Below please find link(s) to new coronavirus-related content published today in Annals of Internal Medicine. All coronavirus-related content published in Annals of Internal Medicine is free to the public. A complete collection is available at https://annals.org/aim/pages/coronavirus-content
Even if fatality rates are at the lower end of expectations -- one percent of virus victims -- it is highly likely that death and bereavement services will be overwhelmed, according to newly-published research by Dr Julia Meaton, Dr Anna Williams and researcher Helen-Marie Kruger.
A review of published data and analysis on the Spanish flu, found that cities that adopted early and broad isolation and prevention measures had disease and mortality rates that were 30% to 50% lower than other cities.
Gene therapy investigators can greatly benefit from the resources and services provided by the National Gene Vector Biorepository (NGVB), housed at the Indiana University School of Medicine.
In the current situation when the fear of virus infections in the public is common, it is good to remember that some viruses can be extremely beneficial for mankind, even save lives. Such viruses, phages, infect bacteria. The research conducted at the University of Jyväskylä shed some light on the phage therapy history. It revealed that Brazil was a strong user and developer of phage therapy in 1920-40's. The research was published in Lancet Infectious Diseases -publication on March 2020.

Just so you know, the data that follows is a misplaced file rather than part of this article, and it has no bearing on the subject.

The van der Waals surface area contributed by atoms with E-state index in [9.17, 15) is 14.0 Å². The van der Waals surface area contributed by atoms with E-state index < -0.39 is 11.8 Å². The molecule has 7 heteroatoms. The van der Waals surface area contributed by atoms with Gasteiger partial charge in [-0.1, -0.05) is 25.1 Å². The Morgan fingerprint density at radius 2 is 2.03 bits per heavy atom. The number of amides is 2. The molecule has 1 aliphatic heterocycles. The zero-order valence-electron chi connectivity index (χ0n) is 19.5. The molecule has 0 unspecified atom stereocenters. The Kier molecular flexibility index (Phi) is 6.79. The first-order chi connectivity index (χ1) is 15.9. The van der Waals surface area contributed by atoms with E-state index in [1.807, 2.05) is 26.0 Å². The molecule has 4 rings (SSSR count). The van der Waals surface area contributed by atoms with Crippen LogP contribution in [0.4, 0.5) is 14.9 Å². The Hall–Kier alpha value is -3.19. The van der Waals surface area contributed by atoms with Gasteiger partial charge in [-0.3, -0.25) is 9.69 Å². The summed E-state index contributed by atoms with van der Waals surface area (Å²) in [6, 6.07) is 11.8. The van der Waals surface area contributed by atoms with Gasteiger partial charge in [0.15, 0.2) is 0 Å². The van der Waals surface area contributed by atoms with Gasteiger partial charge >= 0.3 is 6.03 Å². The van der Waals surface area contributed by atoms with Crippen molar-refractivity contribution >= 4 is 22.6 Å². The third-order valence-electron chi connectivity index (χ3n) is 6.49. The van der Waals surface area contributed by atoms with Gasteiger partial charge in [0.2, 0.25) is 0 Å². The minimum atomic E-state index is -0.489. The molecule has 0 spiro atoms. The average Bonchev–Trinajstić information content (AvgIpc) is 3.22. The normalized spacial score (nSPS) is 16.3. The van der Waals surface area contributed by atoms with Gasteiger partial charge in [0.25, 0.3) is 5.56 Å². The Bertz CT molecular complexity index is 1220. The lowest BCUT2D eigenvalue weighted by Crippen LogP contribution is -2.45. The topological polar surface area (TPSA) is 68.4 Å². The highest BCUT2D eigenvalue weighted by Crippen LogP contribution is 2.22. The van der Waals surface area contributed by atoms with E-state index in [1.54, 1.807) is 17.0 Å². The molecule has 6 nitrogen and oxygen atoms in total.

An overview of the basics of coronaviruses, with a focus on coronavirus disease 2019 (COVID-19) along with their effects on the cardiovascular system.
A description of the presentation of acute myocardial inflammation in a patient with coronavirus disease 2019 (COVID-19) who recovered from influenzalike syndrome and developed fatigue and signs and symptoms of heart failure a week after upper respiratory tract symptoms.
Evaluating the association of underlying cardiovascular disease and myocardial injury on fatal outcomes in patients with coronavirus disease 2019 (COVID-19).
COVID-19 can have fatal consequences for people with underlying cardiovascular disease and cause cardiac injury even in patients without underlying heart conditions, according to a review published today in JAMA Cardiology by experts at The University of Texas Health Science Center at Houston (UTHealth).
Aminoglycoside antibiotics are critically important for treating several types of infections with multi-resistant bacteria. A completely new resistance gene, which is likely to counteract the newest aminoglycoside-drug plazomycin, was recently discovered by scientists in Gothenburg, Sweden.